Qatari Foreign Minister Sheikh Mohammed bin Abdulrahman Al Thani and US Secretary of State Anthony Blinken. (Photo credit: AP)
On 31 January, US President Joe Biden announced that he will soon designate Qatar as a major non-NATO ally. Biden made the announcement during a meeting with the Emir of Qatar, Sheikh Tamim bin Hamad al-Thani who is in Washington on a state visit.
Speaking to reporters after the meeting in the Oval Office, Biden said, “Qatar is a good friend and reliable and capable partner. And I’m notifying Congress that I will designate Qatar as a major non-NATO ally to reflect the importance of our relationship. I think it’s long overdue.”
According to the US State Department, the status of major non-NATO ally (MNNA) is a “designation under U.S. law that provides foreign partners with certain benefits in the areas of defense trade and security cooperation.” However, unlike the case with NATO allies, the status does not involve defense commitments to the country. The US has so far granted this status to 20 countries including Egypt, South Korea, and Morocco.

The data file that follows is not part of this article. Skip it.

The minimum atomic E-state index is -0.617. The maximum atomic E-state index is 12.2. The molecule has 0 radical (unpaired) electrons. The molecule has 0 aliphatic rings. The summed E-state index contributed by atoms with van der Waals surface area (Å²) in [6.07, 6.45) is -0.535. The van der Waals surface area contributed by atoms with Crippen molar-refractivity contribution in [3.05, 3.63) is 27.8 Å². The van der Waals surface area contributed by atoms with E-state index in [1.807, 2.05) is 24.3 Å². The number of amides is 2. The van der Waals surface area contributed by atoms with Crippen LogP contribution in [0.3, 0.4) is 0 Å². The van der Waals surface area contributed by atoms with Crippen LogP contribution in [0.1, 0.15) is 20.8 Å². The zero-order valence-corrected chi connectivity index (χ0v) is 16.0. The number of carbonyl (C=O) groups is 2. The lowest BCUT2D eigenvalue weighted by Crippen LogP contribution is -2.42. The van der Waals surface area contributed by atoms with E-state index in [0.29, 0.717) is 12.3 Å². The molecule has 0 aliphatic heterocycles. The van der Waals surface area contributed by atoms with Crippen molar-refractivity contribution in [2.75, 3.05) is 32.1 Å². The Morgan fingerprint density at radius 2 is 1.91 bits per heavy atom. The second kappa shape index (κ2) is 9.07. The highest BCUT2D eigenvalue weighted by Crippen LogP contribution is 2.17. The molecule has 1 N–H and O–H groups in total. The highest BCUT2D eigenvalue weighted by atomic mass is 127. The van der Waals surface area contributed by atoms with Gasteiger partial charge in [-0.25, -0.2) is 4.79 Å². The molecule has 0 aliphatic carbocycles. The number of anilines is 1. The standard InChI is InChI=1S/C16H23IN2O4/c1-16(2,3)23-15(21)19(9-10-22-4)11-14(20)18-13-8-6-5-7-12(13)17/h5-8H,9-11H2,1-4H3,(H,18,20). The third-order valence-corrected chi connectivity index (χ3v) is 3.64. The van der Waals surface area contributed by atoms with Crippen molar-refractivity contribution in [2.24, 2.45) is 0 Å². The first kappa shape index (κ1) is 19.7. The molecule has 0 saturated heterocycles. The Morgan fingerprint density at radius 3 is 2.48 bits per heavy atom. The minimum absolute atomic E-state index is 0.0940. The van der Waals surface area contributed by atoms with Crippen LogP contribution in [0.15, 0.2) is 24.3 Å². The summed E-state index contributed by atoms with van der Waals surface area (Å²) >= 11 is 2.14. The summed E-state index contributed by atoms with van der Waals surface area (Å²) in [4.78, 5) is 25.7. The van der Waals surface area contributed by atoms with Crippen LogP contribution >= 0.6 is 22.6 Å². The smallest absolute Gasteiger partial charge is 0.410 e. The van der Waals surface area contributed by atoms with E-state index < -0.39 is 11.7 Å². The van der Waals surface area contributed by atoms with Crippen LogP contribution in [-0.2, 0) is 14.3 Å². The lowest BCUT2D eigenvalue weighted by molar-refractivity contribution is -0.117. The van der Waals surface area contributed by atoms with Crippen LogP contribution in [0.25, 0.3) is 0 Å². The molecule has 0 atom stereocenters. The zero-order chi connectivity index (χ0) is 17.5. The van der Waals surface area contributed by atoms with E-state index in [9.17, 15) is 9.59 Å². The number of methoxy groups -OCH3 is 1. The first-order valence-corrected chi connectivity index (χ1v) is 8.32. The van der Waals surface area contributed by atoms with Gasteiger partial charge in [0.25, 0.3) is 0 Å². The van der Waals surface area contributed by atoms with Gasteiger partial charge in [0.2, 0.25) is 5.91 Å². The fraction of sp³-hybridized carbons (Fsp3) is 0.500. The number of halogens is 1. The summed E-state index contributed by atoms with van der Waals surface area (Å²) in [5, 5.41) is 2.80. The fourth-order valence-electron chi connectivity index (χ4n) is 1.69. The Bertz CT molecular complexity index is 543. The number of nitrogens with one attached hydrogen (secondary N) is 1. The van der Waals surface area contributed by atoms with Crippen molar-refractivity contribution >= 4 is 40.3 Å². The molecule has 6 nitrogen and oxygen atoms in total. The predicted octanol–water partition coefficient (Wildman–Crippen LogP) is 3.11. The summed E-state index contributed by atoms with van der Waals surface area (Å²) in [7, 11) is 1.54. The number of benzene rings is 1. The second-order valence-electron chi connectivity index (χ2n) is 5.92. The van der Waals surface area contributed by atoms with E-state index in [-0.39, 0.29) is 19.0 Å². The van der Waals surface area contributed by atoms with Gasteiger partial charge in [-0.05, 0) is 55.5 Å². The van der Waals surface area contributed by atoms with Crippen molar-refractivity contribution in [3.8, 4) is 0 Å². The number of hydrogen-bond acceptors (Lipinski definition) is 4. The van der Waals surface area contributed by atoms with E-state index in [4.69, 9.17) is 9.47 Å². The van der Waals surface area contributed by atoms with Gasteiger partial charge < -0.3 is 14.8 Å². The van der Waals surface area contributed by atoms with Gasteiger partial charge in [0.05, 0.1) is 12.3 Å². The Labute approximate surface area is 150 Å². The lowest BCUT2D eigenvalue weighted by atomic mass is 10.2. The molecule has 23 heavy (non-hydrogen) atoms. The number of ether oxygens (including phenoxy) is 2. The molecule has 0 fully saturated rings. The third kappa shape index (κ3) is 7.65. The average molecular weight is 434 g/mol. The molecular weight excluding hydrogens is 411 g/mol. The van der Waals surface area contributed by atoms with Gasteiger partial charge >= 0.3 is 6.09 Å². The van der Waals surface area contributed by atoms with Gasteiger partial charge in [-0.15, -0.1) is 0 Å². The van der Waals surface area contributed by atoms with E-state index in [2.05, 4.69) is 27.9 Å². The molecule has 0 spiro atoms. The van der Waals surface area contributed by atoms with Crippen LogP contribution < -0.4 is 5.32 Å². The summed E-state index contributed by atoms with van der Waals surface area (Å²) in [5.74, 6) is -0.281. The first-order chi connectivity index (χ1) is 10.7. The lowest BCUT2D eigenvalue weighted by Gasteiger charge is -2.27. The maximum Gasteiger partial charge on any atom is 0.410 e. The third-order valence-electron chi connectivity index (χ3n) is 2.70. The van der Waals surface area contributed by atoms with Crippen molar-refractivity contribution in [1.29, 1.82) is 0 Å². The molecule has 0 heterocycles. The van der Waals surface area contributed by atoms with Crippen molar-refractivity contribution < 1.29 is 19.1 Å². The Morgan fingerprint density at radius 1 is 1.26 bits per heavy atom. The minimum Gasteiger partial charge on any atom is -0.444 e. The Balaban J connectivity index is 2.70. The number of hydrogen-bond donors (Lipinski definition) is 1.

The move comes a few days after Reuters revealed that the Biden administration had approached Qatar to formulate a plan to avert a possible shortage of Liquefied Natural Gas (LNG) in Europe if war broke out between Russia and Ukraine.
The Reuters report said that Washington wants Qatar to be prepared to re-route some of its Asian bound to the European market. To be able to adequately cater to the European market, Qatar would have to cut supplies to its long-term clients in Asia as its current LNG production is not sufficient to supply both markets simultaneously.
Currently, 40 percent of Europe’s gas imports come from Russia and there are fears that Moscow would turn off the gas taps in the event of an armed conflict with Ukraine. However, the government of Russia has constantly stated that it has no plans of attacking Ukraine or cutting the flow of LNG to Europe.